Lady Vols bound for College World Series

Tennessee used solid defense and stellar pitching to secure a 2-1 win over Florida State in a Super Regional that went three games to determine which team would claim a berth in the Women’s College World Series. Go inside with InsideTennessee for coverage.

Tennessee (47-15) eliminated Florida State (49-14) from postseason and accomplished a feat of overachievement to keep its 2015 season alive. The Lady Vols did it in rare fashion by playing with a lead in postseason and also did it in the usual way by keeping fans on edge until the end.

The Lady Vols opened the Super Regional with a 3-2 come-from-behind win on Thursday and then lost the first game on Friday, 6-1. Pitcher Erin Gabriel exited the circle after two innings, and co-head coach Ralph Weekly said in the post-game press conference that she was bothered with hip issues.

Cheyanne Tarango was tagged with three runs, so Weekly went to Gretchen Aucoin in relief and opted to save Rainey Gaffin for the clinching game Friday evening.

That was a wise decision. Gaffin went the distance for the win, including two strikeouts in the seventh inning that sent her running to the plate in celebration. When the third out was recorded at first with a groundout following an infield single, Gaffin erupted with her teammates.

Pitchers often aren’t the most demonstrative players on the team, but Gaffin sets the tone from the circle with her intensity. She seems to pitch even better when runners are on base.

Megan Geer, whose double to right center drove Gaffin home for the first run of the game in the first inning, said: “It’s great for our energy. I’d rather have to tell a pitcher she needs to calm down than try to get her fired up.”

Gaffin also proved her resilience. She took a line drive to her forearm – her pitching arm – and still tracked down the ball to try to throw out the runner in the fourth inning. In the third inning, she caught a smoked ball from Jessica Warren for the third out and roared as she left the field.

But the liner from the bat of Ellie Cooper caught Gaffin flush in the forearm, and the ball caromed to the first base line. Gaffin tossed a few test pitches, nodded that she was OK and stayed in the circle.

“My mama always taught me never let them see you cry,” said Gaffin, who vowed to finish the game.

Before the third game of the Super Regional started, Gaffin and Gabriel walked and talked on the warning track.

Gaffin said Gabriel told her, “Take the game one pitch at a time.”

Gaffin scattered five hits, struck out four, walked just two and allowed only one run.

“Before the game, I told the girls, “I’ve got your back,’ ” Gaffin said.

Tennessee squandered several opportunities to score, especially in the fourth inning when just one run crossed the plate. The Lady Vols added that second, and ultimately decisive run, without benefit of a base hit or a ball leaving the infield.

“It’s just softball sometimes,” Florida coach Lonni Alameda said. “You practice taking care of the ball. I think we rushed a little bit.”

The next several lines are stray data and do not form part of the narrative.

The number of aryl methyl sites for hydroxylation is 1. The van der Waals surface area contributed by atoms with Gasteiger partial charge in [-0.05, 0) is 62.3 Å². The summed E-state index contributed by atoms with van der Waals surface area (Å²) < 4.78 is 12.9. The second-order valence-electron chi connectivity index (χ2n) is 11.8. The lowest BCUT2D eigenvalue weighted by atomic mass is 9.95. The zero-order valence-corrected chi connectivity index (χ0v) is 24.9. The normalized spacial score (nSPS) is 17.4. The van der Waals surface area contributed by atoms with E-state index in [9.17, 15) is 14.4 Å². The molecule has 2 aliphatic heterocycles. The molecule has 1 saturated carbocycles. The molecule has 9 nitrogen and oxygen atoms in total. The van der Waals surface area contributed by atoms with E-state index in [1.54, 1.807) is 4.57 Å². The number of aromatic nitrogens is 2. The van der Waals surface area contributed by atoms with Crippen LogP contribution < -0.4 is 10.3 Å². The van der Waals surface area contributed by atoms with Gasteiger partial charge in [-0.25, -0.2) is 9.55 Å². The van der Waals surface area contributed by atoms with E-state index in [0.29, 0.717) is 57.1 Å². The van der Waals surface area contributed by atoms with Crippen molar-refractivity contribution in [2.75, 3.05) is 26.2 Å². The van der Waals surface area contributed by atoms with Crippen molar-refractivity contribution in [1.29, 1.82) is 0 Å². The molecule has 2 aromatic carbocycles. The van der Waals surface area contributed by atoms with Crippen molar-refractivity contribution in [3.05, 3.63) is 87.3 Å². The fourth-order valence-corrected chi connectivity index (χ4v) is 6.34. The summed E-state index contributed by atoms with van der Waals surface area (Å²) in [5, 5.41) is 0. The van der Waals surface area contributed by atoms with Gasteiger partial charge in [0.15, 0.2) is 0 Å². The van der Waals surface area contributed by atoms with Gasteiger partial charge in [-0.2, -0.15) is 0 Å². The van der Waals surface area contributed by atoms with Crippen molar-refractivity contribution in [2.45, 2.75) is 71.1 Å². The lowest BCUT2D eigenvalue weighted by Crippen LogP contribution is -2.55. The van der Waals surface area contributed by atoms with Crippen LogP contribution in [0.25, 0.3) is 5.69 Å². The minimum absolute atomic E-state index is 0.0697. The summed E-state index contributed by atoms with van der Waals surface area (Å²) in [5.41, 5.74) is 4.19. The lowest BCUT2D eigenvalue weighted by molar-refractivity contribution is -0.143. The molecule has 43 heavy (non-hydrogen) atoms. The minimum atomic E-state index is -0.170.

Tarango walked to open the inning, and CJ McClain entered as a pinch runner and moved to second on a wild pitch. Taylor Koenig was hit by a pitch, and Hannah Devotie was inserted as a pinch runner. McClain stole third and scored on a throwing error home after a ground ball by Shaliyah Geathers.

“It was her steal of third base that set up that run,” Weekly said.

It ended up being the winning run. Tennessee would load the bases that inning with one out but would not score. Gaffin didn’t get rattled by the lack of run support.

“I told them I was going to hold them,” Gaffin said. “I love my defense.”

The Lady Vols entered the game relying on the long ball and faltering at times on defense. In the Super Regional, Tennessee didn’t make an error in the field and never left the yard.

Weekly noted the wind blew in a lot over the two days, and the team used a good portion of the week between games to work on defense, especially the infielders.

The result was a team that overachieved and worked hard throughout the season, Weekly said.

“I am just proud of our team,” he said. “I told them day one they could go to the World Series, and day one I don’t know if they believed it. But they got better and better.”

After the Lady Vols lost to Florida State in Friday's first game, the teams switched dugouts, and Tennessee returned to its home side for the decisive tilt. The Seminoles were still gathering gear and exiting when the Lady Vols arrived.

Weekly said he heard the Florida State players saying, “Just one more. I let our kids listen to that.”

Both teams are relatively young, and it showed in two half-innings. With the Lady Vols clinging to the 2-1 lead, they inexplicably swung at first pitches in the bottom of the fifth and were back on the field fast.

Then, Florida State, down to its last six outs, did the same thing in the top of the sixth, and the Lady Vols were quickly back in the dugout.

It was the softball version of last call as if the house lights were going to come on, or the stadium lights go out, as it were, and everyone had to go home.

“You wish you could be in the kids’ heads sometimes,” Alameda said.

Gaffin sealed the win in the seventh inning, and another sellout crowd of 1,688 let loose – after holding its collective breath for three games – while the players encircled each other in the infield. Tennessee will be one of eight teams still battling in 2015.

“I came here because I want a chance at a national championship,” Gaffin said.

Weekly is ecstatic to be taking this team to Oklahoma City. Tennessee will depart Tuesday and awaits the winner of the Kentucky-Florida Super Regional.

“I want to go out there and win some games,” Weekly said. “It’s a beautiful place if you can dodge the tornadoes.”


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